Abstract: Functional data often exhibit a common shape but also variations in amplitude and phase across curves. The analysis often proceeds by synchronization of the data through curve registration. We propose a Bayesian hierarchical model for curve registration. Our methodology is extended to define a class of probability models, which combine curve registration with functional mixed effects modeling, discriminating phase and amplitude variability in a joint fashion. We discuss this class of models with a focus on penalized smoothing splines and propose Bayesian inferential procedures based on Markov Chain Monte Carlo samples from the posterior distribution of the functions of interest. We illustrate the application of our model using simulated data as well as to two datasets, namely, the Berkeley study on human growth and a study on the pharmacokinetics of the drug Remifentanil. Time permitting, we will introduce a generalized view of curve registration with applications to longitudinal counts of criminal activity.


Spring 2010


·         Fri. 1:30 p.m. February 19, SEB-1245:  Dr. Jeffrey Rosenthal

Department of Statistics,  University of Toronto
Title: Optimizing and Adapting the Metropolis Algorithm

Abstract: The Metropolis algorithm is a very popular method of approximately sampling from complicated probability distributions, such as those arising in Bayesian inference.  A wide variety of proposal distributions and tunings are available, and it can be difficult to choose among them. One possibility is to have the computer automatically "adapt" the algorithm while it runs, to improve and tune on the fly.  However, natural-seeming adaptive schemes can destroy the ergodicity properties which are essential for the algorithm to be valid.  In this talk, we first discuss general principles about optimizing Metropolis algorithms. We then consider adapting the algorithm, and explain using a very simple graphical example ( how ergodicity can fail.  We present a theorem which gives simple conditions that ensure ergodicity, and consider several high-dimensional adaptive Metropolis and Metropolis-within-Gibbs examples.  Finally, we briefly discuss a preliminary general-purpose adaptive MCMC software package (  Much of this is joint work with G.O. Roberts.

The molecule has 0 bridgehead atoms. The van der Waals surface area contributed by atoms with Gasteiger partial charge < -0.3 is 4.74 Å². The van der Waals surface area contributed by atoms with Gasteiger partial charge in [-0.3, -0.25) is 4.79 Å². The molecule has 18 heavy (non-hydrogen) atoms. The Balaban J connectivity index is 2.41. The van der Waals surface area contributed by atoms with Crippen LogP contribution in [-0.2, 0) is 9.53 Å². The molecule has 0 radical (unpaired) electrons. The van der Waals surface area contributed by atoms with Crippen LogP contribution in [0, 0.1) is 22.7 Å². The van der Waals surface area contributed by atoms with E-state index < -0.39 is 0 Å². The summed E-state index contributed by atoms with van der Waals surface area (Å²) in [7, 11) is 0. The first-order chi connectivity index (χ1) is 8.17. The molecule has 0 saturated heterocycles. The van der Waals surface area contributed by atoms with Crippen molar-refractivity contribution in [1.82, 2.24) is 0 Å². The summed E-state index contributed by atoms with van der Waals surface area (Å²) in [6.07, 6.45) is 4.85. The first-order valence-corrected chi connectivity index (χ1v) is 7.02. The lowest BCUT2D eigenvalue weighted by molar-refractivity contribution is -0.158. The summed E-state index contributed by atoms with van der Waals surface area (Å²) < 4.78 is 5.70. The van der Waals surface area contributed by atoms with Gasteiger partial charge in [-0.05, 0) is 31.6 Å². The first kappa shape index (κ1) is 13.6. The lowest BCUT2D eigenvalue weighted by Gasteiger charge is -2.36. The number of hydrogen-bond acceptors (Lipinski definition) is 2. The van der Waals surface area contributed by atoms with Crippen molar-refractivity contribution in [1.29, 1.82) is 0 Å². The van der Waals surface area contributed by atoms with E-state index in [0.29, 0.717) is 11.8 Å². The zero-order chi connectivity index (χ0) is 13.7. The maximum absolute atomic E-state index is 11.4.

·         Fri. 1:30 p.m. February 26, SEB-1245:  Dr. Andrew Martin

School of Law and Department of Political Science, Washington University in St. Louis

Title: Untangling the Causal Effects of Sex on Judging